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Thursday, April 6, 2017

Slim PHP MVC Frameworks with a Layered Structure

Fat controllers and models: an inevitable problem for most large-scale projects based on MVC frameworks such as Yii and Laravel. The primary thing that fattens controllers and models is the Active Record, a powerful and essential component of such frameworks.

The Problem: Active Records and Its Violation of the SRP

The Active Record is an architectural pattern, an approach to accessing data in a database. It was named by Martin Fowler in his 2003 book Patterns of Enterprise Application Architecture and is widely used in PHP Frameworks.

Despite the fact that it is a very necessary approach, the Active Record (AR) pattern violates the Single Responsibility Principle (SRP) because AR models:

Deal with querying and data saving.

Know too much about the other models in the system (through relationships).
Are often directly involved in the application’s business logic (because the implementation of data storage is closely linked to said business logic).

This violation of the SRP is a good tradeoff for rapid development when you need to create an application prototype as soon as possible, but it is quite harmful when the application grows into a middle or a large-scale project. “God” models and fat controllers are difficult to test and maintain, and freely using models everywhere in controllers leads to tremendous difficulties when you inevitably have to change the database structure.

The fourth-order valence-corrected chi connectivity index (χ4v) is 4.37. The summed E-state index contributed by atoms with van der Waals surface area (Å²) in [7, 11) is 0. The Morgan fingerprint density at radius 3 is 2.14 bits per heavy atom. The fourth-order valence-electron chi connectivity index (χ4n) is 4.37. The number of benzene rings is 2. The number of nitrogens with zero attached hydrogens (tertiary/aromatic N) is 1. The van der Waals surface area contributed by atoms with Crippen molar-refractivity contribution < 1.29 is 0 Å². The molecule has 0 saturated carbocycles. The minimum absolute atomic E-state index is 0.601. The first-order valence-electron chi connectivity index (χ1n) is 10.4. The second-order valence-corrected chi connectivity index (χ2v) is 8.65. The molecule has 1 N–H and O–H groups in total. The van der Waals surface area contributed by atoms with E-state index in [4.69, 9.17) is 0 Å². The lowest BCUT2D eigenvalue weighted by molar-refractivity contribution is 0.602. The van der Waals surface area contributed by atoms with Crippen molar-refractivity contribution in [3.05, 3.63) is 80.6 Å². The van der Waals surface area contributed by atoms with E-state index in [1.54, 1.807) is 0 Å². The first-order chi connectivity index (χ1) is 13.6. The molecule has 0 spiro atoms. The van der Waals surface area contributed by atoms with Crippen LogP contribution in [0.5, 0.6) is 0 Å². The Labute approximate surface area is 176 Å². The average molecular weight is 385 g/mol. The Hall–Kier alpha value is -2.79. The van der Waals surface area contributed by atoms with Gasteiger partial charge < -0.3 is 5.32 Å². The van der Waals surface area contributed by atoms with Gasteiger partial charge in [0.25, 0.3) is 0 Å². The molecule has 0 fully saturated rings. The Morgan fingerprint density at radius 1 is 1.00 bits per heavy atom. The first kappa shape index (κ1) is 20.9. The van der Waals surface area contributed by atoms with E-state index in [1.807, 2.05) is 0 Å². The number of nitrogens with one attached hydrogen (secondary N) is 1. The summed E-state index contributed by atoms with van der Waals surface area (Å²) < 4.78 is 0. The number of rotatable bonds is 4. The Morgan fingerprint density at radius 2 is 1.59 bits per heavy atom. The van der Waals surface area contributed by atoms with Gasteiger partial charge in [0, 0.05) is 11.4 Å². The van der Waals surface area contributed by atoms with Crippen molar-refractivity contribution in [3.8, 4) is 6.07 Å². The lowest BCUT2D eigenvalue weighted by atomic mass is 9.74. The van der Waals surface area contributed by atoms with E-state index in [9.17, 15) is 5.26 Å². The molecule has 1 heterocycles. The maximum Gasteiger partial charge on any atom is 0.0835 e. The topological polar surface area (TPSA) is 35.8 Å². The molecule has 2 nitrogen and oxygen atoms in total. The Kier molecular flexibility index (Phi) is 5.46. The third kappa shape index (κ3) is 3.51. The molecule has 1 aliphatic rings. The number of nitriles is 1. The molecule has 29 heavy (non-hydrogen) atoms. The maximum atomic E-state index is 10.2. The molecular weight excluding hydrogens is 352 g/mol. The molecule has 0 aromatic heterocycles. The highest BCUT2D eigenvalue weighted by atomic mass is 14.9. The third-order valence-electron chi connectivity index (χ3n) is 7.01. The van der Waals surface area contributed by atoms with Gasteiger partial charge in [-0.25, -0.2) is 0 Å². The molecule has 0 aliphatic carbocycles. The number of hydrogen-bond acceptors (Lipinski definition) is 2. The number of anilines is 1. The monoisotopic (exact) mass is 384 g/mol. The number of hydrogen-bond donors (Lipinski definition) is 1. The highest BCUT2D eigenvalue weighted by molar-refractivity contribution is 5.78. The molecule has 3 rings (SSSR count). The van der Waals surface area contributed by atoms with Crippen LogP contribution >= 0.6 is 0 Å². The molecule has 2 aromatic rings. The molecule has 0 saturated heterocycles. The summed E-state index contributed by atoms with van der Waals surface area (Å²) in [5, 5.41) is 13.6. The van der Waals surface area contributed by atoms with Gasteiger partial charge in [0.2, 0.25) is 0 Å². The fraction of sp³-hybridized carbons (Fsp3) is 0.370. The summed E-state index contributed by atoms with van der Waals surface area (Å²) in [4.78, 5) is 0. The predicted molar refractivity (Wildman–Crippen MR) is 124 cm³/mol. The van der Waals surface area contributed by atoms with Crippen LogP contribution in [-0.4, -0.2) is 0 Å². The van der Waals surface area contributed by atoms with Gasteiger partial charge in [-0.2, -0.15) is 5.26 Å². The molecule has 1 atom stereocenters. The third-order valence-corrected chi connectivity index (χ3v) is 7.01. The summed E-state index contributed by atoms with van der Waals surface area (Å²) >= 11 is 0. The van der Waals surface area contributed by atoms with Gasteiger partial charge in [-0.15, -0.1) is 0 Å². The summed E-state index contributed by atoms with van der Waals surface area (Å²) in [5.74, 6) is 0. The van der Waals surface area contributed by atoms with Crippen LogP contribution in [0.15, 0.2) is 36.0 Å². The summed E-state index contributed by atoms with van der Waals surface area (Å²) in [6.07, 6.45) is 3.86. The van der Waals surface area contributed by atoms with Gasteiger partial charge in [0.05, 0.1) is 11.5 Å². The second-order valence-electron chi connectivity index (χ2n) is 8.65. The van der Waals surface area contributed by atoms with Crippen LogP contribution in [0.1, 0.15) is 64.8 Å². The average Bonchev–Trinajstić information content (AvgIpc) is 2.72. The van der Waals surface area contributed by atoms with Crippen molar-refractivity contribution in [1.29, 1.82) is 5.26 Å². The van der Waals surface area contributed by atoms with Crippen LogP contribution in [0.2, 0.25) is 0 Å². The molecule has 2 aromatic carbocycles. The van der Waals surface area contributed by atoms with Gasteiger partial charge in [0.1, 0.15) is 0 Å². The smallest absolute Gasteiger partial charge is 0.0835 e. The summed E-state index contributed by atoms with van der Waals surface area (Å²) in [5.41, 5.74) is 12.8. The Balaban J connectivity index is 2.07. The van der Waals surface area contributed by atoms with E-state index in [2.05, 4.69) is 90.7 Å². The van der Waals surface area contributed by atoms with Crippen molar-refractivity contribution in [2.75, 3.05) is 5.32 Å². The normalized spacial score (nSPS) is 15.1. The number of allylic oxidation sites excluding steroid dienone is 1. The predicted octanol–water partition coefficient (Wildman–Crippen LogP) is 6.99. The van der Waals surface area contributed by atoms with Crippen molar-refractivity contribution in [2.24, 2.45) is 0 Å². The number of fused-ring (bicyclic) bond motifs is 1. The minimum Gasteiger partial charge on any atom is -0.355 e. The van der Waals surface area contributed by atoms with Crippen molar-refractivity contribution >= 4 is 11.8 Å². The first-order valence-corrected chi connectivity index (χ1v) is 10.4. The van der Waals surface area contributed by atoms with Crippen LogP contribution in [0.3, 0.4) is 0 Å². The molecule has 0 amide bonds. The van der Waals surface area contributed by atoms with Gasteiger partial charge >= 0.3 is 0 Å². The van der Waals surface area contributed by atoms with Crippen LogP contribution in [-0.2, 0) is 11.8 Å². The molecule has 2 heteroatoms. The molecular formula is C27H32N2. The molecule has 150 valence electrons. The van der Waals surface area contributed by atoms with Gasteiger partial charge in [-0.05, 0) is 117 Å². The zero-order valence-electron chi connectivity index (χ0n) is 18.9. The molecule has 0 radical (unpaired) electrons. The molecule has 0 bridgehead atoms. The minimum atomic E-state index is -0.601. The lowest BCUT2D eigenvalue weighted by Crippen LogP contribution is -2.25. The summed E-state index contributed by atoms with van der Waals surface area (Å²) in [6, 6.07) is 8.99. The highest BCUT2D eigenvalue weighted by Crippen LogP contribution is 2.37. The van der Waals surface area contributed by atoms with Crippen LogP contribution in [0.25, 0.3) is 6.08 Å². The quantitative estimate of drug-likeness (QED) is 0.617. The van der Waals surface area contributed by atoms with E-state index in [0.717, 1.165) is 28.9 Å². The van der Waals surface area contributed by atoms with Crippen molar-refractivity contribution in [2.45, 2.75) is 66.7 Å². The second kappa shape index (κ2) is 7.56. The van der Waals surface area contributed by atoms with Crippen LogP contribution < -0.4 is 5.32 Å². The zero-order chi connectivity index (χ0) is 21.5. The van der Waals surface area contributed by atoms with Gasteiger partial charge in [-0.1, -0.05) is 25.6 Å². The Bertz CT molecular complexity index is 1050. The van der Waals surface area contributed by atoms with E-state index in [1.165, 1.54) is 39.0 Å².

The solution is simple: divide the Active Record’s responsibility into several layers and inject cross-layer dependencies. This approach will also simplify testing because it allows you to mock those layers not currently being tested.

The Solution: A Layered Structure for PHP MVC Frameworks

There are five primary layers that we’ll cover:
  • The controller layer
  • The service layer
  • DTOs, a subset of the service layer
  • View decorators, a subset of the service layer
  • The repository layer

The Controller Layer

Modern MVC frameworks like Laravel and Yii take on many of the traditional controller challenges for you: Input validation and pre-filters are moved to another part of the application (In Laravel, it’s in what’s called middleware whereas, in Yii, it’s called behavior) while routing and HTTP verb rules are handled by the framework. This leaves a very narrow functionality for the programmer to code into a controller.

The essence of a controller is to get a request and deliver the results. A controller shouldn’t contain any application business logic; otherwise, it’s difficult to reuse code or change how the application communicates. If you need to create an API instead of rendering views, for example, and your controller doesn’t contain any logic, you just change the way you return your data and you’re good to go.


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